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A rifle-shot of a novel – crisp, fast, shocking – The Shepherd’s Hut is an urgent masterpiece about solitude, unlikely friendship, and the raw business of survival.

In one terrible moment Jaxie Clackton's life is stripped to little more than what he can carry and how he can keep himself alive. There’s just one person left in the world who understands him and what he still dares to hope for. But to reach her he’ll have to cross the vast saltlands on a trek that only a dreamer or a fugitive would attempt.

The Shepherd’s Hut is a searing look at what it takes to keep love and hope alive in a parched and brutal world.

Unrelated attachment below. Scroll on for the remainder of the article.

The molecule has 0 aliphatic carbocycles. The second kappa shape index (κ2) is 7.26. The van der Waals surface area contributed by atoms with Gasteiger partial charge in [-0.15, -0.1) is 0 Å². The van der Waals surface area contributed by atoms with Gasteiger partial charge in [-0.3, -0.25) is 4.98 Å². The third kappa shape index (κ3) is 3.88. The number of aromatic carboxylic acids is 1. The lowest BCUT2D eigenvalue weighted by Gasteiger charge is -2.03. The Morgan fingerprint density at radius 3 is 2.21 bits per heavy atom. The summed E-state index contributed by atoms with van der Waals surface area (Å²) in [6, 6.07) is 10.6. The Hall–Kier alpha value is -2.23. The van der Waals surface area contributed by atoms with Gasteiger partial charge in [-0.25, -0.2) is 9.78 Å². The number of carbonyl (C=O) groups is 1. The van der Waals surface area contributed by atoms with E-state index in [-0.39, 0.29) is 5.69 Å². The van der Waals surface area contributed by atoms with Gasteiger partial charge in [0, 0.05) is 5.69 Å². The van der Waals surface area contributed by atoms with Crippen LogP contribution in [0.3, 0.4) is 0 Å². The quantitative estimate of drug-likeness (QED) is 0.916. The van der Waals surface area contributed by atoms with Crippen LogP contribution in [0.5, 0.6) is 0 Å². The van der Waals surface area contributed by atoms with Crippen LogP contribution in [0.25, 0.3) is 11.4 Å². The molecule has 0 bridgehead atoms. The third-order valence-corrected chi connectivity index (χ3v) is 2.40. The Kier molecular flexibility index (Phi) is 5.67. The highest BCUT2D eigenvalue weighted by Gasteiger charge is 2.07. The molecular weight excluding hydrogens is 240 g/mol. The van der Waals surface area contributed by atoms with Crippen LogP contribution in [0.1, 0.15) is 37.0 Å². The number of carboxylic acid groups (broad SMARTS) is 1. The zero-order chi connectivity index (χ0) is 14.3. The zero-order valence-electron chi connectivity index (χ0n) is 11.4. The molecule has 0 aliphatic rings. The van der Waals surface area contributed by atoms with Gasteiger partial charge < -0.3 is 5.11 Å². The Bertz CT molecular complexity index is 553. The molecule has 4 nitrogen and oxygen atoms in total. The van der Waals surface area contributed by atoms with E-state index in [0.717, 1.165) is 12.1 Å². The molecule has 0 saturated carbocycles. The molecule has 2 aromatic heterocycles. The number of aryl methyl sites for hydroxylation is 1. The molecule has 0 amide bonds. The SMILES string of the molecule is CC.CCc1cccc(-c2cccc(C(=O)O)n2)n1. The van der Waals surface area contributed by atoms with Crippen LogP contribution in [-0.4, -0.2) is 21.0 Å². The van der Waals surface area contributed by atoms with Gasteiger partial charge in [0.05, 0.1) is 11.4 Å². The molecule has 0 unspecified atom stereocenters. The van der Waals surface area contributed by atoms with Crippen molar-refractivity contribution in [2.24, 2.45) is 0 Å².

Learn more about the book and visit theshepherdshut.com.au


I will never be able to unhear the voice of young Jaxie Clackton, plangent and profane, who is destined to become one of the greatest characters in Australian literature.

Geraldine Brooks

A brilliant reminder that Winton is one of the world’s great living novelists.

Ron Rash

A richly compassionate work, deeply informed by Winton’s poetic genius.

Alex Miller

A masterpiece from a masterful storyteller.

Alexis Wright

Seriously, it's incredible.

Ben Quilty

There is music in this brilliant and uncomfortable book . . . a landmark book in Winton’s career: austere, beautiful and compelling. It has a subtle moral clarity that stands out even in a career that has relentlessly searched for the gold hidden in human rubble . . . After three readings, The Shepherd’s Hut was still yielding the riches of its unblinking vision of hope, a vision that will renew readers for generations to come.

Michael McGirr, The Age